Some stakeholders in the telecommunication sector have raised concerns that the increase in the communication service tax could thwart the government’s efforts to promote an economy less reliant on cash.
While speaking at the Second MOMO@10 Stakeholder Forum which is on the theme “the role of regulation in sustaining the growth of Mobile Financial Services (MFS) in Ghana, General Manager of MTN Mobile Money, Eli Hini called on the government to take a second look at the tax.
“We understand that taxes are important to develop our economies and it is important we place it in its proper context. We believe that if we don’t value this very well and we go-ahead to be given additional taxes of MFS it has an impact on other industries.
First of all, it has helped to promote and improve the formal sector because a lot of people are now reporting to the formal packing space by virtue of mobile money. So, now people now can interact with others because of mobile money. Mobile money is already taxed so additional taxes will not sit well for us,” he said.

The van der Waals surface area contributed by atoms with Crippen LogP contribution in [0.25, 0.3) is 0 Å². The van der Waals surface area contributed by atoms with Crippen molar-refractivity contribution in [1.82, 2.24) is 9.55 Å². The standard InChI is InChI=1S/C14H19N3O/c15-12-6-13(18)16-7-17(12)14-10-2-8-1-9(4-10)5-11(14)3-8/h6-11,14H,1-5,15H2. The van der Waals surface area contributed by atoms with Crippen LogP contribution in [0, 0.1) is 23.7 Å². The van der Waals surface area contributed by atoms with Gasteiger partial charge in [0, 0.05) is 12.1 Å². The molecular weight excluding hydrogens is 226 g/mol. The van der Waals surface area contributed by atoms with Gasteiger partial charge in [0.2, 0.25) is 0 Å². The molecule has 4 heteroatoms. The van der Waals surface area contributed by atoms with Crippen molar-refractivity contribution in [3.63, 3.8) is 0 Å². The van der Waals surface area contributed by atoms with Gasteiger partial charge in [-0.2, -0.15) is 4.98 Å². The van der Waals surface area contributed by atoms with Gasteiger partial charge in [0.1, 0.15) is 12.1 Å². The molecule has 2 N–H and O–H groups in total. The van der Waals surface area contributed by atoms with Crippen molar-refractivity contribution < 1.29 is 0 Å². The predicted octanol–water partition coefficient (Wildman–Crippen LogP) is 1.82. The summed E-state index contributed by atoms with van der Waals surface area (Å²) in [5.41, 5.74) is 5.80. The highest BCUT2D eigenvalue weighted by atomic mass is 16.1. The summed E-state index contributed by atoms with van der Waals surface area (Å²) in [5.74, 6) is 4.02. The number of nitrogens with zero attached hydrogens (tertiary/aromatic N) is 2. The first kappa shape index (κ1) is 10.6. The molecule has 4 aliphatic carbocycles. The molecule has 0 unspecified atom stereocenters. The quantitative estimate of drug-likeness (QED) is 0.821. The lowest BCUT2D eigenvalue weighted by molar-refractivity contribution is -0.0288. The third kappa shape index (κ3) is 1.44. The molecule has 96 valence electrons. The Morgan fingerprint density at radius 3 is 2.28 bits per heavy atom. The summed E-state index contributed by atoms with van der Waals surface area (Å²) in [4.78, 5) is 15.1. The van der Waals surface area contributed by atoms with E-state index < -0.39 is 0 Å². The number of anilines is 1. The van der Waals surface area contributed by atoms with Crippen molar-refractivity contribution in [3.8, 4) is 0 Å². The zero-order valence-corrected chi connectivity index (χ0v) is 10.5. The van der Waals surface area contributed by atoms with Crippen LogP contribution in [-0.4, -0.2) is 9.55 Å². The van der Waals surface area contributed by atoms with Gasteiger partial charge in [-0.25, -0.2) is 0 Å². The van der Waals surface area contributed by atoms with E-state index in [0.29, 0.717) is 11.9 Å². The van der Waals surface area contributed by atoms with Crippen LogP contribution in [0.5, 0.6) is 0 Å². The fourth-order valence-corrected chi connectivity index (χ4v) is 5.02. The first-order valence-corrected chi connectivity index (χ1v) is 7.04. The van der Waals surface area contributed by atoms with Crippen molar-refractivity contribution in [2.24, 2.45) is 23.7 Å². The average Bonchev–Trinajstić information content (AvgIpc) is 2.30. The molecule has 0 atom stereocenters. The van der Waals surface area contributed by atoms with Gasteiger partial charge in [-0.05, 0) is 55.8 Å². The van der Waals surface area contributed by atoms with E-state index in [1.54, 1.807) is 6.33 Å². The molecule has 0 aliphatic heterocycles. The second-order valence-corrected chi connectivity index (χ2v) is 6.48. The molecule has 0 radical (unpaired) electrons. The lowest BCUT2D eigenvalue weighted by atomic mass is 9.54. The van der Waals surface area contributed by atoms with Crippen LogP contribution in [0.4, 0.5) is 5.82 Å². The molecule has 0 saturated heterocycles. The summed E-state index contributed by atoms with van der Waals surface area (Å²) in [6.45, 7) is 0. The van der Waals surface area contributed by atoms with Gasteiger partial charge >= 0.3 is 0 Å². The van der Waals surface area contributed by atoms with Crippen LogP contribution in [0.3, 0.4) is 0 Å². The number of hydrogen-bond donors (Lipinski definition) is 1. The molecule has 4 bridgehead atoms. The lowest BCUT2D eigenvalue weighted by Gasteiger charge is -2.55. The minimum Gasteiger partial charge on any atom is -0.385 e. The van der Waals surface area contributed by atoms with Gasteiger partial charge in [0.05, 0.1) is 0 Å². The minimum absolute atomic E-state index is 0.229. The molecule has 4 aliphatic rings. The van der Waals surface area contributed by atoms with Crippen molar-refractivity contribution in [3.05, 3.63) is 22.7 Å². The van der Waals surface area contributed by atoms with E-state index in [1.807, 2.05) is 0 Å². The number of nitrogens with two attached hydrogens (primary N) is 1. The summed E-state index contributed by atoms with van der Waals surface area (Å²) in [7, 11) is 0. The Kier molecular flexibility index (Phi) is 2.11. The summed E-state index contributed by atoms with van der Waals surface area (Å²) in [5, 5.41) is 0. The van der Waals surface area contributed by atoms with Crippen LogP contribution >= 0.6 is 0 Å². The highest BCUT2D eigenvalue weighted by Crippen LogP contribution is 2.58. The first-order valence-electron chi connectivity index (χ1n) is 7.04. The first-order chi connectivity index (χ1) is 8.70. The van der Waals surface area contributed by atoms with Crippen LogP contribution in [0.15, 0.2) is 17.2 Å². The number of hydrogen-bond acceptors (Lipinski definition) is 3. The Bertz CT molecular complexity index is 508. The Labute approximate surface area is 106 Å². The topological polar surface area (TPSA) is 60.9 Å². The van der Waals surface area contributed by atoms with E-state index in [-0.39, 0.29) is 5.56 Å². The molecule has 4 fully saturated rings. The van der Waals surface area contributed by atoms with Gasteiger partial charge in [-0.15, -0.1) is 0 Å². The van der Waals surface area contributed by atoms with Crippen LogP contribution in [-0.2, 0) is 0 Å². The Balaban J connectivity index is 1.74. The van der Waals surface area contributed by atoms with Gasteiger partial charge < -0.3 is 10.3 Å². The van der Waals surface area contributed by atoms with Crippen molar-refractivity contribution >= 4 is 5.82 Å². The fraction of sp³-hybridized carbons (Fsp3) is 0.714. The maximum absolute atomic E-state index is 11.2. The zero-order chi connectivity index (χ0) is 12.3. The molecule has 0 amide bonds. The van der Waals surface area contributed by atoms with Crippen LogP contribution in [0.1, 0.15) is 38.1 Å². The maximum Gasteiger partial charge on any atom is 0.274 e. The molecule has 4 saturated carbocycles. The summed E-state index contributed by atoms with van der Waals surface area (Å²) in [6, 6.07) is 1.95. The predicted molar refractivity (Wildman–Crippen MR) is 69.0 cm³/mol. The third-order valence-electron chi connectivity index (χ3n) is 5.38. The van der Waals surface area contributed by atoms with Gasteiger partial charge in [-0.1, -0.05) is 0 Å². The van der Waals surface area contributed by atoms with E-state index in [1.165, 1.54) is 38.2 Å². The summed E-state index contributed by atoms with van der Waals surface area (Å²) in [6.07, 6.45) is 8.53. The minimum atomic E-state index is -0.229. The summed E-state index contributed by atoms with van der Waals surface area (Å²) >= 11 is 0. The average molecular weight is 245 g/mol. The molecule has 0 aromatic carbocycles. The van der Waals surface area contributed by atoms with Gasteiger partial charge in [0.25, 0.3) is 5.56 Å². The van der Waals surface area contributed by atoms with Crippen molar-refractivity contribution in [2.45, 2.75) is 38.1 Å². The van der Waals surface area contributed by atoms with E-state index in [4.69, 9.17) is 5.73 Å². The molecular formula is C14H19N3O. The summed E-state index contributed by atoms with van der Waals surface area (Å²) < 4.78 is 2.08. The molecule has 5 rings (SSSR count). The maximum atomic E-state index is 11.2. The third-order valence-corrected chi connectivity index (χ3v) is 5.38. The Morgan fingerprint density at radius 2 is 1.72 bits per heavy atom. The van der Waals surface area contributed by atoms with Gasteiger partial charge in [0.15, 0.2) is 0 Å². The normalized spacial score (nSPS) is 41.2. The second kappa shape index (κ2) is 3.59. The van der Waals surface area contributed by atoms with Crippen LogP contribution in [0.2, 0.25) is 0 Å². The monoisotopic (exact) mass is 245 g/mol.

The Finance Minister Ken Ofori-Atta in his mid-year budget announced that the communication service tax which is charged on mobile financial services has been increased from 6 percent to 9 percent.
Head of Research at the Bank of Ghana, Philip Otoo, however, assured that his outfit will take steps to enhance the mobile money system to ensure its full growth in the country.
“We are taking the necessary steps to enhance the regulatory environment as the system evolves to sustain the rapid growth of mobile financial services to foster positive outcomes of inclusiveness and growth. This is expected to be achieved through the operationalization of the payment systems and services Act of 2019 Act 987,” he said.